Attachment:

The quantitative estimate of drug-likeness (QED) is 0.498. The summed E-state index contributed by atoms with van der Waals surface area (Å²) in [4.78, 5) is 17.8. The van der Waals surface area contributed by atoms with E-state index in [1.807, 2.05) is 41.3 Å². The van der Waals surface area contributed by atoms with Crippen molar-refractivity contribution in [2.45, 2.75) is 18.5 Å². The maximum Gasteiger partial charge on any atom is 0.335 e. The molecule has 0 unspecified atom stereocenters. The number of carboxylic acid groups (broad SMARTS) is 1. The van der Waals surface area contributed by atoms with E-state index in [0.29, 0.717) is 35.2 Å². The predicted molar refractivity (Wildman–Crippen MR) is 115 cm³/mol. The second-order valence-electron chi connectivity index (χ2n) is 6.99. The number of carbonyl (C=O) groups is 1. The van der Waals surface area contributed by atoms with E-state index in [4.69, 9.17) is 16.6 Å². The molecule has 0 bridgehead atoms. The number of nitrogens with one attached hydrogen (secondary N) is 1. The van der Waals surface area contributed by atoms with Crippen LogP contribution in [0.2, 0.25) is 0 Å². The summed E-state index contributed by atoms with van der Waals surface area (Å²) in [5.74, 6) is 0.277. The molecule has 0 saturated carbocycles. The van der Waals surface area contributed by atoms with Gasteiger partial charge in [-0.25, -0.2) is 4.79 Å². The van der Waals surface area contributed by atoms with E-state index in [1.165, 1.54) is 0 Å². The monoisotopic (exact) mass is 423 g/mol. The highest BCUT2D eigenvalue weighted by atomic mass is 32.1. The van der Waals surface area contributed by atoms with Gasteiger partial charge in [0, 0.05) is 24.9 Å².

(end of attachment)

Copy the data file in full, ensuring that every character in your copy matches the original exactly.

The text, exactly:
The quantitative estimate of drug-likeness (QED) is 0.498. The summed E-state index contributed by atoms with van der Waals surface area (Å²) in [4.78, 5) is 17.8. The van der Waals surface area contributed by atoms with E-state index in [1.807, 2.05) is 41.3 Å². The van der Waals surface area contributed by atoms with Crippen molar-refractivity contribution in [2.45, 2.75) is 18.5 Å². The maximum Gasteiger partial charge on any atom is 0.335 e. The molecule has 0 unspecified atom stereocenters. The number of carboxylic acid groups (broad SMARTS) is 1. The van der Waals surface area contributed by atoms with E-state index in [0.29, 0.717) is 35.2 Å². The predicted molar refractivity (Wildman–Crippen MR) is 115 cm³/mol. The second-order valence-electron chi connectivity index (χ2n) is 6.99. The number of carbonyl (C=O) groups is 1. The van der Waals surface area contributed by atoms with E-state index in [4.69, 9.17) is 16.6 Å². The molecule has 0 bridgehead atoms. The number of nitrogens with one attached hydrogen (secondary N) is 1. The van der Waals surface area contributed by atoms with Crippen LogP contribution in [0.2, 0.25) is 0 Å². The summed E-state index contributed by atoms with van der Waals surface area (Å²) in [5.74, 6) is 0.277. The molecule has 0 saturated carbocycles. The van der Waals surface area contributed by atoms with Gasteiger partial charge in [-0.25, -0.2) is 4.79 Å². The van der Waals surface area contributed by atoms with E-state index in [1.165, 1.54) is 0 Å². The monoisotopic (exact) mass is 423 g/mol. The highest BCUT2D eigenvalue weighted by atomic mass is 32.1. The van der Waals surface area contributed by atoms with Gasteiger partial charge in [0, 0.05) is 24.9 Å².